Guest post by Jana Riess
Because I work in publishing, would-be authors sometimes ask me to explain how they can get an agent or editor to look at their fiction.1 It’s occurred to me over several years of having these conversations that the playing field for aspiring novelists may not be quite equal.
The worst news I have to give is always for Mormon novelists. They are in for an uphill battle for more than the usual reasons. The usual reasons are:
1) It is nearly impossible for publishers to sell “first fiction” (debut novels) because fiction readers are inherently conservative. Whereas non-fiction readers care far more about topic than they do about author, fiction readers tend to gravitate toward authors they already know (or that Oprah recommends). Most are reluctant to try new voices. Therefore, publishers have to be conservative about even acquiring untried writers.
2) For every agent working in America there are at least 99 authors who want representation. It’s just brutally competitive.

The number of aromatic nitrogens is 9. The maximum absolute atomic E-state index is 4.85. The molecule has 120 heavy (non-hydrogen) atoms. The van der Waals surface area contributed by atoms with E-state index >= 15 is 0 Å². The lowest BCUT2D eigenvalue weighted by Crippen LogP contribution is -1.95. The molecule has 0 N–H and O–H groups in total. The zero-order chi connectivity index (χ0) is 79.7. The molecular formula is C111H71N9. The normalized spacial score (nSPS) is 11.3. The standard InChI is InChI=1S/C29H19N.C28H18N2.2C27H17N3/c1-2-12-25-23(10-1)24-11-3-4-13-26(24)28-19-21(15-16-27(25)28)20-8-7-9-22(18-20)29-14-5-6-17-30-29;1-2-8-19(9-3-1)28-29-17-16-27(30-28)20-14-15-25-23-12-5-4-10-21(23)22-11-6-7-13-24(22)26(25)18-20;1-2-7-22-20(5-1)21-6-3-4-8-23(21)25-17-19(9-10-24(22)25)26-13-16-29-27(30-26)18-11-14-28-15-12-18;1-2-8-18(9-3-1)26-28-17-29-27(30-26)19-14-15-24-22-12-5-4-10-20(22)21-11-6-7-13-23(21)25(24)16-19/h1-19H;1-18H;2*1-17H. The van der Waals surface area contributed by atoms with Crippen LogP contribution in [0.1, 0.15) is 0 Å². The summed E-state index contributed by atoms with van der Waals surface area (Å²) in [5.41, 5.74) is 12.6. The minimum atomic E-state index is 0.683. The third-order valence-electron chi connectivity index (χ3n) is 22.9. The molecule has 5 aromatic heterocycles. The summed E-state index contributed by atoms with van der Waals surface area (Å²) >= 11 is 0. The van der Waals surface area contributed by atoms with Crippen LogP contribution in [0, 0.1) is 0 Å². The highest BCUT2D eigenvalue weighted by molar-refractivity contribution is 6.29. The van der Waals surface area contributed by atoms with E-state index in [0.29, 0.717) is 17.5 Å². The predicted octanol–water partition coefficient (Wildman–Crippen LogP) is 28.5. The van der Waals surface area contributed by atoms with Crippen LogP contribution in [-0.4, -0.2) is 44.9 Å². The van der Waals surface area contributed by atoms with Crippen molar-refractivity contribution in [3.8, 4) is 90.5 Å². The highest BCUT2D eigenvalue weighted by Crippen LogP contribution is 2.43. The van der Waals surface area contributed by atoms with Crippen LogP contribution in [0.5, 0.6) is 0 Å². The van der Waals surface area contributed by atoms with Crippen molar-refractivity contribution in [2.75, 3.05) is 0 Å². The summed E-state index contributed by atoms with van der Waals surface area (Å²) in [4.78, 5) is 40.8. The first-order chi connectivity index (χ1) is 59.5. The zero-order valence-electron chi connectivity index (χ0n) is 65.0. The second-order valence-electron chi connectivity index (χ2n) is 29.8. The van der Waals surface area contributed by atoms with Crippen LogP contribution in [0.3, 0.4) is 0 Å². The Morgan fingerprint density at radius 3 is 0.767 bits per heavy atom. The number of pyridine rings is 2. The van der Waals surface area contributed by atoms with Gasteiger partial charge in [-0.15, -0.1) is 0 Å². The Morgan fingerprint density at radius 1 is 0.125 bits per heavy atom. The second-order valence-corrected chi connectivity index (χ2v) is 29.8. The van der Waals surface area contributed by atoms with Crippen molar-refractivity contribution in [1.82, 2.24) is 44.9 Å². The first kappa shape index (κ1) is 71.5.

But in addition to these obstacles, I would argue that Mormon novelists—especially those who want to write for an LDS audience—face additional challenges that their peers do not. Their problem is an inadequate infrastructure. To illustrate, let’s consider the hypothetical case of Jane, who has just finished her first novel—a Mormon romance set in the 1940s—and is shopping it around.
If Jane were an evangelical Christian, she could send her query to one of two dozen Christian (“CBA”) book houses, all of which have their particular niches: Bethany House is renowned for literary and historical fiction, Revell for lighter-hearted fare. Thomas Nelson puts out strings of bestsellers and is particularly known for suspenseful thrillers. WaterBrook is terrific for fantasy and YA. Houses like Barbour and Harvest are known for romance and Amish fiction. And on and on.
But Jane is a Mormon, writing about Mormon themes, so she can send her manuscript to Deseret Book and to . . . Deseret Book. It’s now essentially the only publishing house in town. Deseret used to have bona fide competition in the form of Bookcraft (publisher of the phenomenally successful, if cheesy, Work and the Glory series) and Covenant Communications, but both of these companies have been acquired by Deseret.